Lucky you. Lucky me. We can shower every day. Wash our clothes. Take a drink any time we want.
According to the New York Times, our easy access to water may soon be a luxury.
Thirty-six states face water shortages in just three short years. California knows all about water shortages. We've been getting some of our water from other states for decades. Farmers in the Central Valley, where much of the nation's food is grown, are going out of business, unable to get water to their crops.
California is not the only U.S. state with water supply issues. By 2013, at least 36 states expect shortages, according to a 2003 study by the U.S. Government Accountability Office.Take a look at the world map on the water crisis page of the World Water Council. See all that red and brown on the United States? That means we're using water faster than the earth can replenish. Much faster. In fact, only a small portion of the United States is safe from running out of water.
Erica Gies in Turning to Water Conservation to Save Energy
New York Times
That's why I participate in #WaterWednesday on Twitter. Every Wednesday, mindful Tweeps (people who tweet on Twitter) from all walks of life take time to learn a little more about the world water crisis and pass along what we learn.
We give each other tips on conserving water at home and work, participate in calls to action, write our senators and congressional representatives, blog about water rights and needs, and lend a helping hand any way we can. We try to have fun while we're focusing on water issues, and we're prepared for the heartbreaking stories (slide show) that bring the reality of the world's dwindling fresh water supply home. This brief video does a little of both.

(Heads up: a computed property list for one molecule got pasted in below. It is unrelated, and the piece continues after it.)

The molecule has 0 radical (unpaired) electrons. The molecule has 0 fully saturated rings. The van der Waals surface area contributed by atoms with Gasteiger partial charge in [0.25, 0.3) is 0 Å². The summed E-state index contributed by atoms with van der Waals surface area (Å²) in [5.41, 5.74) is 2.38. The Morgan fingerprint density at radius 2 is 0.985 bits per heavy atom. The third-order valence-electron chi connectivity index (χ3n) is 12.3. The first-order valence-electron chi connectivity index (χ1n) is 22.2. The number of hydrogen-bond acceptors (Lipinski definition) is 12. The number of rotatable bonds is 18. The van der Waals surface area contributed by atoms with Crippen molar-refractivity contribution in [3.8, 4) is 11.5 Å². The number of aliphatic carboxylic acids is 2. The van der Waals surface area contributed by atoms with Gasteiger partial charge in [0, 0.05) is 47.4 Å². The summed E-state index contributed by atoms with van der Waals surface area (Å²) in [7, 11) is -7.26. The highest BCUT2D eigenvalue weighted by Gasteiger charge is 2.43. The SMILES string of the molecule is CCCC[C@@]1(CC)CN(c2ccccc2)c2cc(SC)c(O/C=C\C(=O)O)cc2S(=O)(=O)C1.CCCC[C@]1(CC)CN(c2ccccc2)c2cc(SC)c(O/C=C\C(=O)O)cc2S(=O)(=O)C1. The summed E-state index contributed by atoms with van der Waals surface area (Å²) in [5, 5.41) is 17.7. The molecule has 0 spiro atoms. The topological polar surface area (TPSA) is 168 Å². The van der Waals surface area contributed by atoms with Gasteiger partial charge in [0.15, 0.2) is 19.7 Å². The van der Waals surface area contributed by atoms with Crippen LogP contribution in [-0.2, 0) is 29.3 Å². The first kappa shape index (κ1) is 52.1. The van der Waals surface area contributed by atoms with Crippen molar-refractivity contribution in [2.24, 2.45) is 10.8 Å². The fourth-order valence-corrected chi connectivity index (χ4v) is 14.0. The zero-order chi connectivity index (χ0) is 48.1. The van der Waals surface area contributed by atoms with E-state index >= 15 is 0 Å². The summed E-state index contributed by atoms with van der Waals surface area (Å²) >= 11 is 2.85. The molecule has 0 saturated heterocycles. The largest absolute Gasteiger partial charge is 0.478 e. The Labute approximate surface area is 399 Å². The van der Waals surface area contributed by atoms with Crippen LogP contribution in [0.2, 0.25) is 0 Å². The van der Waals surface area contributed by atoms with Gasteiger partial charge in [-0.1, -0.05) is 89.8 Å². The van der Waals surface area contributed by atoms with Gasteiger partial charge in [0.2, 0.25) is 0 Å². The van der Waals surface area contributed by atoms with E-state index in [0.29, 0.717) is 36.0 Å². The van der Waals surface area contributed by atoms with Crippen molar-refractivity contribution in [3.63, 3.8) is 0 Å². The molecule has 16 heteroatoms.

New oil, blue gold and water wars
We don't hear about water wars every day, but they're happening--here at home between states, between cities and agriculture, bloodier ones abroad.
Some say water is the new oil. Global climate change is drying up the glaciers that feed our rivers and streams. Desertification caused by deforestation and agriculture exacerbates nature-caused droughts on every continent. Scarcity breeds greed. Greed breeds ever smaller circles of ownership and control over water resources. You know about the oil cartels. There is talk of water cartels.
Water is so valuable, as Wall Street tightens its grip on the world's shrinking water supply, that some are dubbing it blue gold. So important is water that, little known to you and me, Congress holds hearings on it frequently. You can bet that big corporations, with their multi-million dollar lobbyists, are making sure they get the deepest wells, the tallest fountains, and the biggest pipes.
Get a glimpse of what I'm talking about here.
If we are to build the world of Ordinary, we must take notice of the world of water now.
Do you love your shower?
Do you love your shower in the morning? You and I may be dead by the time the tap stops flowing in our country, but chances are good we'll see water rationing, including the taps in our homes, in the next decade. It's time to get involved. The question is, how?
I'd like to hear from you. Have you studied this issue? Are you concerned about your water rights now? Down the road? Who do you think should own water? Where do you think we, ordinary citizens, should start in terms of informing ourselves and taking action?
We make peace in a million small ways every day.
All text and images, unless otherwise noted, copyright L. Kathryn Grace. All rights reserved.